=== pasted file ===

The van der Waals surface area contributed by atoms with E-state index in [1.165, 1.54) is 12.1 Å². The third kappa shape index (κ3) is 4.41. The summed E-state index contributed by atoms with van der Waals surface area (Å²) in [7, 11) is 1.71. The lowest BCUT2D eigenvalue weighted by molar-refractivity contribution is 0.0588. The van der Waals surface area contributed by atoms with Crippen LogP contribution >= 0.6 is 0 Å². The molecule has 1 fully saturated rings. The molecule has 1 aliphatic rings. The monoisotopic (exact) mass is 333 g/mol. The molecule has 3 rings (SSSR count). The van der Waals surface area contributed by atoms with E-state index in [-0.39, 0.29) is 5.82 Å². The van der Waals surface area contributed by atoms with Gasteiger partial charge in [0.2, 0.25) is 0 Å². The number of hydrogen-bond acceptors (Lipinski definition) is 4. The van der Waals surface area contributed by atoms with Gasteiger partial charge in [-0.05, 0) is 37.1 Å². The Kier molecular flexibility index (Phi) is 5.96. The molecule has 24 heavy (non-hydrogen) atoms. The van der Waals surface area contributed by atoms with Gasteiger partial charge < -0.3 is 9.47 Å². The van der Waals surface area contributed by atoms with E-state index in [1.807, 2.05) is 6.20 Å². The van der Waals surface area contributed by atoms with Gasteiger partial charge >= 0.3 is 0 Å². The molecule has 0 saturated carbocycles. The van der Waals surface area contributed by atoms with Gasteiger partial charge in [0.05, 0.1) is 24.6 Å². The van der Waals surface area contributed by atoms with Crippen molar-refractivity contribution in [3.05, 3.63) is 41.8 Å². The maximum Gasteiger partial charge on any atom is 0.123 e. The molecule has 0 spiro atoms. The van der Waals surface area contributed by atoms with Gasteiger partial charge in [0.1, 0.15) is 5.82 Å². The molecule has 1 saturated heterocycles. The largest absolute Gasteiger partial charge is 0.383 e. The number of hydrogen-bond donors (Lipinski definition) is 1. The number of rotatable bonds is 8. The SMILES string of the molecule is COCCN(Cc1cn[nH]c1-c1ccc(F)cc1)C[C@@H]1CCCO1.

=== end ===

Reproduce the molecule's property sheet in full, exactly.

The van der Waals surface area contributed by atoms with E-state index in [1.165, 1.54) is 12.1 Å². The third kappa shape index (κ3) is 4.41. The summed E-state index contributed by atoms with van der Waals surface area (Å²) in [7, 11) is 1.71. The lowest BCUT2D eigenvalue weighted by molar-refractivity contribution is 0.0588. The van der Waals surface area contributed by atoms with Crippen LogP contribution >= 0.6 is 0 Å². The molecule has 1 fully saturated rings. The molecule has 1 aliphatic rings. The monoisotopic (exact) mass is 333 g/mol. The molecule has 3 rings (SSSR count). The van der Waals surface area contributed by atoms with E-state index in [-0.39, 0.29) is 5.82 Å². The van der Waals surface area contributed by atoms with Gasteiger partial charge in [0.2, 0.25) is 0 Å². The number of hydrogen-bond acceptors (Lipinski definition) is 4. The van der Waals surface area contributed by atoms with Gasteiger partial charge in [-0.05, 0) is 37.1 Å². The Kier molecular flexibility index (Phi) is 5.96. The molecule has 24 heavy (non-hydrogen) atoms. The van der Waals surface area contributed by atoms with Gasteiger partial charge < -0.3 is 9.47 Å². The van der Waals surface area contributed by atoms with E-state index in [1.807, 2.05) is 6.20 Å². The van der Waals surface area contributed by atoms with Gasteiger partial charge >= 0.3 is 0 Å². The molecule has 0 saturated carbocycles. The van der Waals surface area contributed by atoms with Gasteiger partial charge in [0.05, 0.1) is 24.6 Å². The van der Waals surface area contributed by atoms with Crippen molar-refractivity contribution in [3.05, 3.63) is 41.8 Å². The maximum Gasteiger partial charge on any atom is 0.123 e. The molecule has 0 spiro atoms. The van der Waals surface area contributed by atoms with Gasteiger partial charge in [0.1, 0.15) is 5.82 Å². The molecule has 1 saturated heterocycles. The largest absolute Gasteiger partial charge is 0.383 e. The number of hydrogen-bond donors (Lipinski definition) is 1. The number of rotatable bonds is 8. The SMILES string of the molecule is COCCN(Cc1cn[nH]c1-c1ccc(F)cc1)C[C@@H]1CCCO1.